August 22, 2011

NASA Heavy-Lift Assumptions Questioned (Source: Aviation Week)
An independent analysis by Booz Allen Hamilton of NASA’s plans to develop the heavy-lift Space Launch System (SLS) raises questions about the cost assumptions the agency is using in its own estimates of what it will cost to build the big new rocket. “Due to unjustified, sometimes substantial future cost savings, the team views each program estimate as optimistic,” Booz Allen evaluators tell NASA managers in a preliminary presentation of their findings.

Booz Allen briefed NASA managers and Senate staffers on their findings. Sen. Kay Bailey Hutchison (R-TX) says the consulting firm’s findings “will confirm what Congress and the NASA technical experts have known for nine months, that the administration could have approved the vehicle design concept months ago, prevented the loss of thousands of jobs, and ensured U.S. leadership in space and science.”

In a written statement, Hutchison says the delay since Bolden’s decision “has cost 3,000 jobs” from the space shuttle program and terminated Constellation program of shuttle-follow-on vehicles, “many of which could have been transferred to the SLS program.” Some senators — notably Richard Shelby (R-Ala.) — have publicly charged NASA with trying to kill the SLS by delaying it. (8/22)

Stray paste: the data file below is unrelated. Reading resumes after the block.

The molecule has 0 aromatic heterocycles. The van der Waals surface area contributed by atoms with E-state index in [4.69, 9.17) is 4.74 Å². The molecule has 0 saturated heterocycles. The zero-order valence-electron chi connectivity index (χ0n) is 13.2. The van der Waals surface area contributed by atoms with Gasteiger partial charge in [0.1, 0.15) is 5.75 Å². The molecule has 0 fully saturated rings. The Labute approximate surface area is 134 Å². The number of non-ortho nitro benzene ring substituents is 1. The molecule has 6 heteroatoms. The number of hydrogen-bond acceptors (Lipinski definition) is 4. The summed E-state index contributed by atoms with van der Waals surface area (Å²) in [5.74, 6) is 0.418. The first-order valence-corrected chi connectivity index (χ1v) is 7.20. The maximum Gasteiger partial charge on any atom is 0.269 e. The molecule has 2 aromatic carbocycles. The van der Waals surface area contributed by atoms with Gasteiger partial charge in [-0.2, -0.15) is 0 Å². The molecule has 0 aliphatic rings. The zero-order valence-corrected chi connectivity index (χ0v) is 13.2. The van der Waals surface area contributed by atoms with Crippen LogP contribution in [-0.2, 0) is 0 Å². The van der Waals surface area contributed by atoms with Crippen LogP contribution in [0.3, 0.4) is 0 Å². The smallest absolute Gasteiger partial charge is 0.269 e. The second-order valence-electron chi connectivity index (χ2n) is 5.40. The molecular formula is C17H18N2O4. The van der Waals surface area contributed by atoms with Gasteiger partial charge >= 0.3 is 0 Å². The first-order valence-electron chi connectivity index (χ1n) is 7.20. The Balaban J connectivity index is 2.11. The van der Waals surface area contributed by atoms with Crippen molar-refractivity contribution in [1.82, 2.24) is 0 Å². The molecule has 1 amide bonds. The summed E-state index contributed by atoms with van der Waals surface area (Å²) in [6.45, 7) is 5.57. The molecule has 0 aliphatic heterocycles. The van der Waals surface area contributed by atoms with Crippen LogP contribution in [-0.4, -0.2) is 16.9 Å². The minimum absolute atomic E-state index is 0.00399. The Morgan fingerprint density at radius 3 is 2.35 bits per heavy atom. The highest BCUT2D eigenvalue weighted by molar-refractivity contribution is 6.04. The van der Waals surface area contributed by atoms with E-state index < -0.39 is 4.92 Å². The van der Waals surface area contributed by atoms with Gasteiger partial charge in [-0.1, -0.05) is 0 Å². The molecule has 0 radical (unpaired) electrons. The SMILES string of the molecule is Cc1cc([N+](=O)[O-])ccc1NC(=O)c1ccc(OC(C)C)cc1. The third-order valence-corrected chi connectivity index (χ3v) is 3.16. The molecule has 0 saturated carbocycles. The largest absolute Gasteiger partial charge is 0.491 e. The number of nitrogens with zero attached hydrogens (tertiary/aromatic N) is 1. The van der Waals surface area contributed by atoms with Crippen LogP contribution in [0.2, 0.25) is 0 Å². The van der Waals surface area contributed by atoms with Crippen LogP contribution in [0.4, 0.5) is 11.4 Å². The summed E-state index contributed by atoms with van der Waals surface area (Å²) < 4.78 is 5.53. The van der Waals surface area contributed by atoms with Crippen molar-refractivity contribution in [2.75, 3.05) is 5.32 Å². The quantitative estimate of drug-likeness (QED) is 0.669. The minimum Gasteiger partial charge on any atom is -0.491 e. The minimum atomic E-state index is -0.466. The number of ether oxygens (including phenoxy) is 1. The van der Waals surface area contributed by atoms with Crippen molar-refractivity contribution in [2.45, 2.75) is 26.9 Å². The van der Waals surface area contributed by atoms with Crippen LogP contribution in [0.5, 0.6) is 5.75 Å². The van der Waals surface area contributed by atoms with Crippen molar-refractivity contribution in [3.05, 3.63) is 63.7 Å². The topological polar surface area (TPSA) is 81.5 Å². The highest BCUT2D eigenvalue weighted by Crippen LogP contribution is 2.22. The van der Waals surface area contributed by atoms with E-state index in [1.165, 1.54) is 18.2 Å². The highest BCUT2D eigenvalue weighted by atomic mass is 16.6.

NASA Estimates $8.7 Billion To Fly Webb Telescope (Source: Aviation Week)
Managers at NASA replanning the James Webb Space Telescope program after an independent cost analysis found it over budget and behind schedule have concluded it will cost about $8.7 billion to finish the telescope in time for a launch in 2018 and operate it at the Earth-Sun L2 Lagrange point for five years.

An agency spokesman said Monday the revised figure — an increase of $3.6 billion over NASA’s most recent life-cycle-cost estimate for the big infrared space observatory — includes all development, launch operations and science costs. Details of how the agency will pay the cost will be covered in the fiscal 2013 NASA budget request now in preparation, the spokesman says. (8/22)

Humanoid Robot Powers Up on Space Station (Source:
Move over Commander Data, there's a real robot in space, now. The International Space Station got a new crewmember today, one made not of flesh and blood, but of gears and clockwork instead. Called Robonaut 2, the automaton astronaut was activated by human spaceflyers on Aug. 22 after months in storage since being delivered to the space station earlier this year. An initial series of tests checked the robot's power systems and camera eyes. (8/22)

Space Adventures and Armadillo Plan Spacesuit Procurement (Source: Hobby Space)
Space Adventures, Ltd., and Armadillo Aerospace, LLC, released a Request for Information (RFI) solicitation to gather information on industry capabilities to design and fabricate a space suit for suborbital spaceflight. Last year, Space Adventures entered into an exclusive marketing agreement with Armadillo Aerospace to develop a commercial passenger suborbital space program. Space Adventures and Armadillo Aerospace plan to release a Request for Proposal (RFP) solicitation for a space suit product within the next few months. (8/22)

National Aerospace Week Launched (Source: AIA)